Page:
Dining Notes 

Happy campers

Thomas Henderson's field of dreams has nothing to do with baseball. When his gaze rests on the 246 acres of land in Cheatham County that served as home to Camp Dogwood for more than 50 years, he sees urban and suburban youth and adults of every race, faith and socioeconomic level working side by side harvesting crops, harmony and justice. To that end, Henderson is the director of the Dogwood Project, which operates under the aegis of the Bethlehem Centers, a Nashville-based nonprofit agency.

Camp Dogwood originated in the 1920s though a grant of land from a wealthy white philanthropist who sought to create a camp open to all races in Middle Tennessee. It did just that very successfully until the mid-'70s, when several factors led to its demise. The property sat virtually dormant until recently, when a new vision began to form: to garden a portion of that land for growing fresh, nutritious and culturally relevant foods for communities that have little or no access to conventional grocery stores. "Food security" is how Henderson defines it.

It's a big idea and will require significant funding. Restaurateur Martha Stamps, herself a passionate advocate of fresh, culturally relevant foods, heard Henderson speak on the subject at West End United Methodist Church, and she was so taken with his mission that she is presenting a Camp Dogwood Dinner at Martha's at the Plantation on Thursday, Nov. 18. On the menu are fried catfish, pulled pork, hot chicken, spicy kale, mashed turnips, roasted winter squash, biscuits, cornbread and sweet potato pie. The meal starts at 6:30 p.m., and the cost is $40 per person, with $15 going to Camp Dogwood. For reservations, call 353-2828; for more information on Camp Dogwood, contact Henderson at 329-3386.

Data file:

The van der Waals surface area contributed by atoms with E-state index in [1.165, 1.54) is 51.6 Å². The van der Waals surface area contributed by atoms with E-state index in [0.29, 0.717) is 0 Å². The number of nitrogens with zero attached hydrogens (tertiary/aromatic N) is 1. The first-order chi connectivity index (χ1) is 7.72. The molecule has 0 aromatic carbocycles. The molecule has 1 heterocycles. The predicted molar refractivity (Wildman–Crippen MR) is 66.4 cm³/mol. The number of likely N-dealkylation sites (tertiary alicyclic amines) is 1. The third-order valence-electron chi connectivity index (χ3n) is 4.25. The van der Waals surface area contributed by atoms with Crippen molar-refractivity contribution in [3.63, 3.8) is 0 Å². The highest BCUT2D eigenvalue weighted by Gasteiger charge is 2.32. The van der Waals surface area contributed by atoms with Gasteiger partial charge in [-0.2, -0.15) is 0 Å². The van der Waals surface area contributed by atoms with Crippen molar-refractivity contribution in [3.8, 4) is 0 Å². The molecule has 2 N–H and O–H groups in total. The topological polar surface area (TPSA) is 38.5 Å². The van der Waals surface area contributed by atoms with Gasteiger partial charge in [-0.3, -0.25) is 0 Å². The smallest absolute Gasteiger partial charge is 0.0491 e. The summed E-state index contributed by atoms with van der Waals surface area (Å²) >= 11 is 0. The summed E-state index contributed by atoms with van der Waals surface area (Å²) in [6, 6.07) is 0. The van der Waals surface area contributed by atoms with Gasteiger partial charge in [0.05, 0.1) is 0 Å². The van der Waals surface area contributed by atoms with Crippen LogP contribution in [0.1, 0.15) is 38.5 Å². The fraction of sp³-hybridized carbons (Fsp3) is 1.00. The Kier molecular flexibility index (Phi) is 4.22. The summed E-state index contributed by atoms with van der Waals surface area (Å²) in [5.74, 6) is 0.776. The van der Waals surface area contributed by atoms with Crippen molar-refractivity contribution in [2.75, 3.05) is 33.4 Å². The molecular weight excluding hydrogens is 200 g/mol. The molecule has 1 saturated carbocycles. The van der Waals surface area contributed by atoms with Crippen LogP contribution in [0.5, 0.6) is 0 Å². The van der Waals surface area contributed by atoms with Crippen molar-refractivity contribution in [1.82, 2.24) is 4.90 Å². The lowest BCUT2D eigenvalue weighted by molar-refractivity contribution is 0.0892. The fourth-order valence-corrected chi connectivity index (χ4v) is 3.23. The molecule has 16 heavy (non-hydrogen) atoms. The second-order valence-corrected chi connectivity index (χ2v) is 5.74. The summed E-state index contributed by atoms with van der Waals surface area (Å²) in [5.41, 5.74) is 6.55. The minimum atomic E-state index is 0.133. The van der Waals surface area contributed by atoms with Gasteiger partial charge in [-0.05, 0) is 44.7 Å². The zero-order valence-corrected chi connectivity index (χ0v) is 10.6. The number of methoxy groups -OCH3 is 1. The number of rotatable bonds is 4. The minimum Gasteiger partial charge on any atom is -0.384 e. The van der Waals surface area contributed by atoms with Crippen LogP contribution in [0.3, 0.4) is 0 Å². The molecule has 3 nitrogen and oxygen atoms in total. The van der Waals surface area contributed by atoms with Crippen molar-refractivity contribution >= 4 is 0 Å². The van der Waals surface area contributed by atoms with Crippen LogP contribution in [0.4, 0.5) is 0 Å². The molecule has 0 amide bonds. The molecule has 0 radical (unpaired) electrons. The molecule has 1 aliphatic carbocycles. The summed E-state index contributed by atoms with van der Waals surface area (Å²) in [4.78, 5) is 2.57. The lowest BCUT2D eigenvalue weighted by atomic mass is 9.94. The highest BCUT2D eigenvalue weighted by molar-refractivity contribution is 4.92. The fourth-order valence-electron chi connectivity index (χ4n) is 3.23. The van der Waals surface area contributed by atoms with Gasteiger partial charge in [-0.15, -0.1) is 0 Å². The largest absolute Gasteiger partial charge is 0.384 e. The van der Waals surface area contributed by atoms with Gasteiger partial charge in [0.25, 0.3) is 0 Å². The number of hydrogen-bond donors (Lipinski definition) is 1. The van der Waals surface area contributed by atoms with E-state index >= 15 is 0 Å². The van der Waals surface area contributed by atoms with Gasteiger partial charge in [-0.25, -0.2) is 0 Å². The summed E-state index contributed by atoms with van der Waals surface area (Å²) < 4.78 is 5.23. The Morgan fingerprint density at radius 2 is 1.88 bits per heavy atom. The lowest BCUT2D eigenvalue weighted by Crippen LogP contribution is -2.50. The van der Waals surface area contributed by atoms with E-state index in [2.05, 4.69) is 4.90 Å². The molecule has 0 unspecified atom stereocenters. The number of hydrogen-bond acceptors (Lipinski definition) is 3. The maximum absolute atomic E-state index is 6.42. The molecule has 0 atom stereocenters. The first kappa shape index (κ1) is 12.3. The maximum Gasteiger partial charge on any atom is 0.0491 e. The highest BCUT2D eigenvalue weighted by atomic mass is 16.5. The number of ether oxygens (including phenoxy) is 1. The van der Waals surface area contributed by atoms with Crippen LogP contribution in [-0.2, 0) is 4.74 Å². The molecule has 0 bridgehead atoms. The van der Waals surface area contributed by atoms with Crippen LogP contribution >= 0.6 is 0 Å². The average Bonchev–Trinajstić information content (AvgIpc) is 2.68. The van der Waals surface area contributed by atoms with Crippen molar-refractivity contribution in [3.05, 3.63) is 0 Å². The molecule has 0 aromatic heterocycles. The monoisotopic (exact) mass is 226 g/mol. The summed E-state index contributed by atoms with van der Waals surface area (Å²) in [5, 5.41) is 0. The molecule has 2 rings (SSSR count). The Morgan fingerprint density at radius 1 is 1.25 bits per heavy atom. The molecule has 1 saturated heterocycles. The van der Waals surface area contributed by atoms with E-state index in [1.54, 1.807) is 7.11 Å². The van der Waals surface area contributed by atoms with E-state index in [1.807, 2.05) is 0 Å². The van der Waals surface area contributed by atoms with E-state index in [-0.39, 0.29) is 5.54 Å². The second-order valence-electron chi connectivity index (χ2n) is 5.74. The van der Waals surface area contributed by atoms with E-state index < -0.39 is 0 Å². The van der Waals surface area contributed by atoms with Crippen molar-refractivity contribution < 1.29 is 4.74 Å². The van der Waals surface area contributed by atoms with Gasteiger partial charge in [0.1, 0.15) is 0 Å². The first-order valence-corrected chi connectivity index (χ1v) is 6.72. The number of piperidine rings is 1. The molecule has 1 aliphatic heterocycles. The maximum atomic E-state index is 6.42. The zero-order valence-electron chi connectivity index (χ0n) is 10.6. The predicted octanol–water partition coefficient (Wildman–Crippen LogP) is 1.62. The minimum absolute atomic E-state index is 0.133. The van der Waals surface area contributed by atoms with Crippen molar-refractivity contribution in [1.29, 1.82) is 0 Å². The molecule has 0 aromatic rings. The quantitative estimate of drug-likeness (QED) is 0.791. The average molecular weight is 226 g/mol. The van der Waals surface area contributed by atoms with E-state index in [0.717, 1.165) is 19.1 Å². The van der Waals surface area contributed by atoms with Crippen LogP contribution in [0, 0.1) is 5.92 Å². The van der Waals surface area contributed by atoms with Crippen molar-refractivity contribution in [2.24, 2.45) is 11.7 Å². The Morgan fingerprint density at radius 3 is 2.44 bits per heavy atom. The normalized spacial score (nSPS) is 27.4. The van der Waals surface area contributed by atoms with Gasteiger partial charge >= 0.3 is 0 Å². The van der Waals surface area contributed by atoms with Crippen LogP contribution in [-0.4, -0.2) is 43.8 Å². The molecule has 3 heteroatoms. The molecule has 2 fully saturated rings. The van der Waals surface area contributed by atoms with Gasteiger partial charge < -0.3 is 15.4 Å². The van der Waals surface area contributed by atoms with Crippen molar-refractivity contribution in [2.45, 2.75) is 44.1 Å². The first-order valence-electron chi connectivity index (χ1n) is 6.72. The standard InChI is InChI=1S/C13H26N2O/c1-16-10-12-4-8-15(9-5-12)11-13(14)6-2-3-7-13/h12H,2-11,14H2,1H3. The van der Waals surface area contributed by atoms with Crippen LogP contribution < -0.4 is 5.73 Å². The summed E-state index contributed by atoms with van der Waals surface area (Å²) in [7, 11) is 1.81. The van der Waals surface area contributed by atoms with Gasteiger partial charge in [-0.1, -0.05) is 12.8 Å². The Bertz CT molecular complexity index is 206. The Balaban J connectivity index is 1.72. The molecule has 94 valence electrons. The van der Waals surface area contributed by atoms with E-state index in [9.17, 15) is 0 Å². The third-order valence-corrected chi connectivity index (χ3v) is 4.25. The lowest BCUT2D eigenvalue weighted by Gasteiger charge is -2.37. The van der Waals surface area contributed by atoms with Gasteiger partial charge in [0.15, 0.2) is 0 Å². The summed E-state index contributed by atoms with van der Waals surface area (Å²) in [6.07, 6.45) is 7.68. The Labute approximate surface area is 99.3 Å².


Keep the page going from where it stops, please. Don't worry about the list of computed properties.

Going to the dogs

What's in a name? Enough to make Sylvia Harrelson, the chef/co-owner of Cibo, tie hers to a fundraiser for the Nashville Humane Association. Prior to Tennessee Repertory Theatre's 7:30 performance of the play Sylvia—about a dog who talks—Harrelson will set out a feast of appetizers and wines in her cafe starting at 6 p.m. on Thursday, Nov. 18. For $30, attendees will also get free parking in the Central Parking lot at Seventh Avenue North and Church Street, and a ticket to the show. Reserve your spot by calling 726-2426.


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